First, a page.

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News: Archaeology&Arts YouTube channel
Snapshot of the video about Delos.
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by Archaeology Newsroom

Delos, the Sacred Island

A tour through the natural insular archaeological site

We are happy to announce the launch of our YouTube channel!

Our first video is about Delos, the Sacred Island.

Delos, a long narrow strip of land (5×1, 3klm) is described in poetic texts as a floating rock that was anchored with diamond columns to the sea bed in the heart of the Aegean, when Leto gave birth there to Apollo and Artemis. Round the sacred island of Delos, the islands joined in a circular dance (cyclos), so they were named Cyclades.

The first traces of habitation (3rd millennium BC) have been located on Mount Cynthus (112 m). The sanctuary of Apollo, known from Homeric times, was founded in the most protected bay of the island, on the ruins of the Mycenaean settlement (2nd half of the 2nd millennium BC). The sanctuary of Delos bears traces particularly of the presence of Paros and Naxos. The dominance of the latter is depicted in buildings and votive offerings (the House of the Naxians, the colossal statue of Apollo and the Terrace of Lions who are the guardians of both the Sacred Lake and the palm that Leto embraced to bring Apollo into the world). The city that determined the destiny of Delos was Athens. In 478 BC the Athenians founded the Delian League, while in 426/5 BC they carried out a complete cleansing of the island, moving the graves to neighbouring Rhenea and rendering the Delians virtually stateless.

Athenian hegemony in Delos is maintained until 314 BC, when the island is declared independent. At the same time, its relations with the Hellenistic states of the East and Egypt lead to further growth. The island’s occupation by the Romans marks a new era. In 167 BC the Delians are driven out for good. The Romans declare Delos a free port, attracting entrepreneurs from East and West. Its population grew considerably, building activity intensified and the economy flourished. Foreign residents outnumber the Athenians. Numerous luxurious residences, markets, sanctuaries and associations of entrepreneurs, merchants and ship owners are established on the island. The sanctuaries of the gods of Ashkelon, of Zeus Hypsistos and the gods of Iamnia are built at the top of Cynthus, next to the most ancient temples of Zeus Cynthios and Athena Cynthia. Further down, next to the archaic Heraion, the sanctuaries of the Egyptian gods are renovated, with the imposing, now restored, temple of Isis, while the sanctuary of the Syrian gods extends further north. On the eastern coast is possibly the oldest Jewish synagogue in Europe. Foreigners are setting up clubs. Poseidoniasts from Beirut identify Baal with Poseidon. The Italians of Delos have the Market of the Italians, monumental in scale, as their main meeting place.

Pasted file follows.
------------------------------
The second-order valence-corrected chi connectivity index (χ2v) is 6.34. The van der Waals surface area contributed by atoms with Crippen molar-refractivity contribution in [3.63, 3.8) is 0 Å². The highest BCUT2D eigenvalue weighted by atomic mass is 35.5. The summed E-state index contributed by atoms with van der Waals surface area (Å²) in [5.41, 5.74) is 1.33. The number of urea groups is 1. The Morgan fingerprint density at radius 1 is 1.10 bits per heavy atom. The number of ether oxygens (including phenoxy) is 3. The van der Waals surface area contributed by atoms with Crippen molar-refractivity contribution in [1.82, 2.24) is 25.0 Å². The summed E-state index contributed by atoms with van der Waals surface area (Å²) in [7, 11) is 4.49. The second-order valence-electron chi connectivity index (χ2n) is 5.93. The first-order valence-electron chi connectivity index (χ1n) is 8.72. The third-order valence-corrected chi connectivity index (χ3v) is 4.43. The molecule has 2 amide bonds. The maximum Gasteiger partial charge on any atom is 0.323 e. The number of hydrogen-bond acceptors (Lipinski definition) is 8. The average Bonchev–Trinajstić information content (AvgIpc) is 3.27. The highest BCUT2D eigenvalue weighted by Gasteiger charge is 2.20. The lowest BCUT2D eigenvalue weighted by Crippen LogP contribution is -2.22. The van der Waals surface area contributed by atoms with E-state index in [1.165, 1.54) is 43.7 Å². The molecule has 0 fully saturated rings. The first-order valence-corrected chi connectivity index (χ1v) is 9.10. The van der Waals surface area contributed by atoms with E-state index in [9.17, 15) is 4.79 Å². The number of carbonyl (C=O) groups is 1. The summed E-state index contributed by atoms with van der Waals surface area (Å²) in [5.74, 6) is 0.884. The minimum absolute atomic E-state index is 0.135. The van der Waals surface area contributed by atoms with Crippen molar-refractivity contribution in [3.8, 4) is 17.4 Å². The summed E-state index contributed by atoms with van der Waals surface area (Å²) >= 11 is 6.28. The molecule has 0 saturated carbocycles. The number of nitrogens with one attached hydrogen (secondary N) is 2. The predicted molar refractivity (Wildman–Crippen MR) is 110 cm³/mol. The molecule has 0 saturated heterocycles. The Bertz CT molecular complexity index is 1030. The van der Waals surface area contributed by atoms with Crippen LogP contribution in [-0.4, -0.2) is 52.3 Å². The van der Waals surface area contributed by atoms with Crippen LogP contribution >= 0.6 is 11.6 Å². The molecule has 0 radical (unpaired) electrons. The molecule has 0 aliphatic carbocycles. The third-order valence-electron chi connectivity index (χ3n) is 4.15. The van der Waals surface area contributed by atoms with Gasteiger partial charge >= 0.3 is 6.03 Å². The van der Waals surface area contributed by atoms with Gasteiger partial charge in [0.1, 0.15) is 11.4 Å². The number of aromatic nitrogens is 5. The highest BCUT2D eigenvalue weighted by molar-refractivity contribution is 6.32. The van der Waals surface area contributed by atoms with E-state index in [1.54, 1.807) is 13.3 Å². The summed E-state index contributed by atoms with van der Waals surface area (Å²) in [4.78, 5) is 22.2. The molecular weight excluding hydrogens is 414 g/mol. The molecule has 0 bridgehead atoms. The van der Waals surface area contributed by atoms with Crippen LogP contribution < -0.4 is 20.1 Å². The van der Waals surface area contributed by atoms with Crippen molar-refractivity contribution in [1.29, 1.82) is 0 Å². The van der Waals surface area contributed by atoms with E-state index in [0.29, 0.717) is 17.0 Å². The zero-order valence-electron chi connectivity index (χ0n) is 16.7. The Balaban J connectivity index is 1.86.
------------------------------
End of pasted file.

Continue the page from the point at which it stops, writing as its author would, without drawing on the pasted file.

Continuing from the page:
Delos’ destruction in 88 BC (the war of Mithridates) was also caused by its being favoured by Rome. Later, the Romans walled part of the city, which included the sanctuary and the theatre quarter.

Delos continued to be inhabited until the 6th century AD, although by now there had been a significant decline in trade.

Rich houses were turned into craftsmen’s workshops, while the Athenians, who were still officially in charge of the island, tried unsuccessfully to revive the old Delos celebrations. Early Christian basilicas found on the island are evidence of the spread of Christianity. From the 5th c. AD Delos (meaning: visible) is described by wayfarers as adelos (invisible).

The ancient glory of Delos is rekindled in the western world’s memory thanks to the Renaissance and travellers. The excavations started in 1873 by the French Archaeological School brought to light important aspects of Delos’ religious, residential, commercial and political past.

Dr Zozi Papadopoulou (Archaeologist)

 

Many thanks to:

The Ephorate of Antiquities of Cyclades and its head Mr. D. Athanasoulis for the photography and video recording license.

Zozi Papadopoulou for the introductory text.

The production is by the Ephorate of Antiquities of Cyclades and the magazine “Archaeology and Arts”.

Photography and-video recording: Yannis Tzitzas

Lyre, conch shell horn: Andreas Dimitrelis, Christos Terzis

Music supervisor: Christos Terzis

Recording: Konstantinos Katsantonis

The recording was made at the studio of the Music Technology and Acoustics Laboratory of the Department of Music Studies of the National and Kapodistrian University of Athens. The musical instruments used were reconstructed as part of the “Hermes” project, which is being implemented at the Laboratory of Voice and Accessibility of the Department of Informatics and Telecommunications of the NKUA.